OUR SAY: All eyes on funding and staffing for cancer treatment

TUESDAY would not have been the first time Jillian Skinner took a call from a Nationals MP from Orange with concerns about health services. 

In her time as the opposition health spokeswoman she would have taken scores from the then member Russell Turner.

Health minister since 2011, Mrs Skinner would recall visiting Orange in August 2006 and signing a Central Western Daily radiotherapy campaign poster as a pledge to deliver this life-saving treatment to the people of the central west.

Mrs Skinner was one of many politicians who were persuaded by Orange City Council, local health professionals and the personal stories of cancer patients in this region that there could be no excuse for not providing the full range of cancer treatment here for the people of the central west.

True to her word Orange’s new hospital was built to accommodate two radiotherapy machines and a full suite of cancer treatments.

When her Nationals colleague Andrew Gee called the Health Minister on Tuesday seeking answers about staff shortages that threatened the provision of chemotherapy in the face of a growing demand, she would have known just how hard won cancer services were in the region.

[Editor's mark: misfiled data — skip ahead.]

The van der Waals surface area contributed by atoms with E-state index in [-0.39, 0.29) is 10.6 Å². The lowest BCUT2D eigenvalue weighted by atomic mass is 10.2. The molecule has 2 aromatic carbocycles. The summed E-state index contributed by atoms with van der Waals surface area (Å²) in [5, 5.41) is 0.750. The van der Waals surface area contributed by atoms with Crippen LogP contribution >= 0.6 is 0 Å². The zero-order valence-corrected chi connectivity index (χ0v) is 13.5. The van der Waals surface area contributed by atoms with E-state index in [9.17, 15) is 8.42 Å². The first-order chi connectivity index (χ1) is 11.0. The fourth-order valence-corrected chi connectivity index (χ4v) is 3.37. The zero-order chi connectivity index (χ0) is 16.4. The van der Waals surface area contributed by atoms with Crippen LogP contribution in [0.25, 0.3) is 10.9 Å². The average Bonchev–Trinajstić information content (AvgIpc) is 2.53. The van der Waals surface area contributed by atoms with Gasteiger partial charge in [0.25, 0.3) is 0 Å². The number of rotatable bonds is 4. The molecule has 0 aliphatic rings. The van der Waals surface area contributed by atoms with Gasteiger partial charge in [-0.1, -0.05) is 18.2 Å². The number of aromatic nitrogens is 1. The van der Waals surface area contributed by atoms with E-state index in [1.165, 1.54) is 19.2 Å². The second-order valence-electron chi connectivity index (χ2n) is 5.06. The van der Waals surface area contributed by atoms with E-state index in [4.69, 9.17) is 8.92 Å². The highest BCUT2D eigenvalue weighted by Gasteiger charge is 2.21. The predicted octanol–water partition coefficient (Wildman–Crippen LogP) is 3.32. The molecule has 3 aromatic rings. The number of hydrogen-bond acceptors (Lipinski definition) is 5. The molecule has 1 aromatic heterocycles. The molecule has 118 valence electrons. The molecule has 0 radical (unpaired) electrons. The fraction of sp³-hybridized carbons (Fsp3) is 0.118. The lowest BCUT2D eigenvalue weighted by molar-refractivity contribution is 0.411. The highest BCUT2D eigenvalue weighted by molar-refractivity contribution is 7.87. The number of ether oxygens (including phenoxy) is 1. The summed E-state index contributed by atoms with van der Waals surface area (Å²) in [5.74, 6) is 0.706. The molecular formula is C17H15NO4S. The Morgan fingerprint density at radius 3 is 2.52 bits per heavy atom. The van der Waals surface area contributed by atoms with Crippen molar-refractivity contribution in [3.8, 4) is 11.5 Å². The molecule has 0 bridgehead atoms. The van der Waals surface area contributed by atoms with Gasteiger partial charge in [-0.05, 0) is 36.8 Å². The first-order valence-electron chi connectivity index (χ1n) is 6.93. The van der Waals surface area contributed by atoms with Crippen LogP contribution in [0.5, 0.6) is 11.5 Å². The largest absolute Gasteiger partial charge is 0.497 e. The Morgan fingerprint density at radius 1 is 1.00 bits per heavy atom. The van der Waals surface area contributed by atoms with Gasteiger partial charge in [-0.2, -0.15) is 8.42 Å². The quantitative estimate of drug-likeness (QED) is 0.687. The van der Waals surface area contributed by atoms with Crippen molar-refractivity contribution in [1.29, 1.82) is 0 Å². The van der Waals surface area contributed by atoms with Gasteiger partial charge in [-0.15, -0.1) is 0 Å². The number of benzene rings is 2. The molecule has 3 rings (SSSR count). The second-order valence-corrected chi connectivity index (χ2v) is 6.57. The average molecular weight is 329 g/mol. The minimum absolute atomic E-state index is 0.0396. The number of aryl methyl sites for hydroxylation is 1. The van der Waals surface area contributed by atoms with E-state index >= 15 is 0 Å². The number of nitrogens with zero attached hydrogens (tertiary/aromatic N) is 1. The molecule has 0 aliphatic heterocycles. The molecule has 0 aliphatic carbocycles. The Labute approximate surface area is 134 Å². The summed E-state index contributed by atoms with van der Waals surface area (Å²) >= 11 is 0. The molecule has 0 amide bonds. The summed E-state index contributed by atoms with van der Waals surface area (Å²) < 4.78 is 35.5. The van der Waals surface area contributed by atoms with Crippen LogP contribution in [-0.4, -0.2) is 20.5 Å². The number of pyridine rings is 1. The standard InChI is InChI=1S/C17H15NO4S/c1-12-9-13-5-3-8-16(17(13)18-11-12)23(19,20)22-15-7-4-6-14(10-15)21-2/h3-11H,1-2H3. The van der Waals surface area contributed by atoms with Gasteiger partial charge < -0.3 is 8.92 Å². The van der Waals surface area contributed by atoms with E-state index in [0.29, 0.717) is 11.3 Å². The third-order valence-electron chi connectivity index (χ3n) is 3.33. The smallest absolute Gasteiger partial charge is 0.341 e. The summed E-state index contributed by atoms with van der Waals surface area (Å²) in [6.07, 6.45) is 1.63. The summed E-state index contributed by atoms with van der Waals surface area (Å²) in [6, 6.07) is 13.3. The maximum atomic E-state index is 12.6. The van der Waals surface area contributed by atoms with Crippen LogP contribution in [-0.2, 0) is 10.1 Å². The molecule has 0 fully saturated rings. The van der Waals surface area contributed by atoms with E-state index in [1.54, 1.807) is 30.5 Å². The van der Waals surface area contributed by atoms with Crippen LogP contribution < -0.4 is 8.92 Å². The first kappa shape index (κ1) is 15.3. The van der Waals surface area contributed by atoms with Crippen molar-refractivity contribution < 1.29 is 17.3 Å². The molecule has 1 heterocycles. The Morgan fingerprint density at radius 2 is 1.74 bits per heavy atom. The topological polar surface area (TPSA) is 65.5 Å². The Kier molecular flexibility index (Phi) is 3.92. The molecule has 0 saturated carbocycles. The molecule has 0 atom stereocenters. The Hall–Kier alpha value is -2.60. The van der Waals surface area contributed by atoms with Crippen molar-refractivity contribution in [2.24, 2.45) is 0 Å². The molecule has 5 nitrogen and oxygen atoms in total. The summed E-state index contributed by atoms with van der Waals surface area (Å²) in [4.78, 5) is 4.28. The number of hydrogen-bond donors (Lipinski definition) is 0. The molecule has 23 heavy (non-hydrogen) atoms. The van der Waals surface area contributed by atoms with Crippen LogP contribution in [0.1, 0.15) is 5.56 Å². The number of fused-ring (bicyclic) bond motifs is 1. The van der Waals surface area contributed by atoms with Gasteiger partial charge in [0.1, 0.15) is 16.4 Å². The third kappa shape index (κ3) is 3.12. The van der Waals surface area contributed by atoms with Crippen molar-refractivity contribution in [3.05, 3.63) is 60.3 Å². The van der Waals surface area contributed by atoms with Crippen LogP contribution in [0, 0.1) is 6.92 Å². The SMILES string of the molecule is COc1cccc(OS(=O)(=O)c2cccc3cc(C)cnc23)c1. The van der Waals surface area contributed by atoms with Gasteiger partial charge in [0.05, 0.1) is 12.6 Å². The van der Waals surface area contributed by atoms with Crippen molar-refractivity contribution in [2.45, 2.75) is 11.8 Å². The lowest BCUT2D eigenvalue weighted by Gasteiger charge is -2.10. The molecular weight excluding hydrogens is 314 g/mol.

STORY: CANCER SERVICES UNDER PRESSURE AS NURSES STRUGGLE

Mrs Skinner would have recalled meeting women in August 2006 who had survived cancer, almost always after treatment in Sydney, and who were determined that treatment should be available in the central west.

More than any other politician in the NSW Parliament today the Health Minister knows what is at stake when fears are raised about the ability of the local health service to meet its obligation to provide cancer treatment.

On Tuesday Mr Gee said he had received assurances from the local health service that no patient would be turned away from cancer treatment in Orange and that staffing levels would be reviewed.

It is an important undertaking but it must include an unwavering commitment to the timely treatment of all cancer patients.

As Mrs Skinner knows, delays in treatment and travelling to Sydney in the past caused unnecessary suffering to people whose lives hung in the balance.

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